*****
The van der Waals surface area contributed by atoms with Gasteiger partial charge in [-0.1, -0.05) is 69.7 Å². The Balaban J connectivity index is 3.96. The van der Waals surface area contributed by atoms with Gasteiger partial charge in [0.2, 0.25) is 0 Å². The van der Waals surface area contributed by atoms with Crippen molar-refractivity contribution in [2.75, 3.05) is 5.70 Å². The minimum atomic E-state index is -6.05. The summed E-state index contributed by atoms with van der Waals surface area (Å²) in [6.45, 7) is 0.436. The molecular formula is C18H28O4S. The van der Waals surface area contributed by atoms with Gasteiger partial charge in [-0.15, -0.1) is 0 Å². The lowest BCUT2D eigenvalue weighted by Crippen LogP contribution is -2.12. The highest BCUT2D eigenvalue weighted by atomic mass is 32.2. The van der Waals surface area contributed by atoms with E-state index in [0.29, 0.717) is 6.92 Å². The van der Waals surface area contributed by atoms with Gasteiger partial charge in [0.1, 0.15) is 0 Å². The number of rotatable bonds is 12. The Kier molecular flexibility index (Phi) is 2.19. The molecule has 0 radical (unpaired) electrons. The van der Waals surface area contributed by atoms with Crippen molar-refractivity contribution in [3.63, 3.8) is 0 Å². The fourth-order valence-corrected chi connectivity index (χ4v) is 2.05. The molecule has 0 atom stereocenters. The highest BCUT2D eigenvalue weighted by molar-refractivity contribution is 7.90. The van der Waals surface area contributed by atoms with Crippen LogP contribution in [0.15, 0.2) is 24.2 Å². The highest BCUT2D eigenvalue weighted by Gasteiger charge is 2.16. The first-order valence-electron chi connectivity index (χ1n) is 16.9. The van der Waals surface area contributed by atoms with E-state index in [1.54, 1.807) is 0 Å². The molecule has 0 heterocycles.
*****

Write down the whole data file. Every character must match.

The van der Waals surface area contributed by atoms with Gasteiger partial charge in [-0.1, -0.05) is 69.7 Å². The Balaban J connectivity index is 3.96. The van der Waals surface area contributed by atoms with Gasteiger partial charge in [0.2, 0.25) is 0 Å². The van der Waals surface area contributed by atoms with Crippen molar-refractivity contribution in [2.75, 3.05) is 5.70 Å². The minimum atomic E-state index is -6.05. The summed E-state index contributed by atoms with van der Waals surface area (Å²) in [6.45, 7) is 0.436. The molecular formula is C18H28O4S. The van der Waals surface area contributed by atoms with Gasteiger partial charge in [-0.15, -0.1) is 0 Å². The lowest BCUT2D eigenvalue weighted by Crippen LogP contribution is -2.12. The highest BCUT2D eigenvalue weighted by atomic mass is 32.2. The van der Waals surface area contributed by atoms with E-state index in [0.29, 0.717) is 6.92 Å². The van der Waals surface area contributed by atoms with Gasteiger partial charge in [0.1, 0.15) is 0 Å². The number of rotatable bonds is 12. The Kier molecular flexibility index (Phi) is 2.19. The molecule has 0 radical (unpaired) electrons. The van der Waals surface area contributed by atoms with Crippen molar-refractivity contribution in [3.63, 3.8) is 0 Å². The fourth-order valence-corrected chi connectivity index (χ4v) is 2.05. The molecule has 0 atom stereocenters. The highest BCUT2D eigenvalue weighted by molar-refractivity contribution is 7.90. The van der Waals surface area contributed by atoms with Crippen LogP contribution in [0.15, 0.2) is 24.2 Å². The highest BCUT2D eigenvalue weighted by Gasteiger charge is 2.16. The first-order valence-electron chi connectivity index (χ1n) is 16.9. The van der Waals surface area contributed by atoms with E-state index in [1.54, 1.807) is 0 Å². The molecule has 0 heterocycles.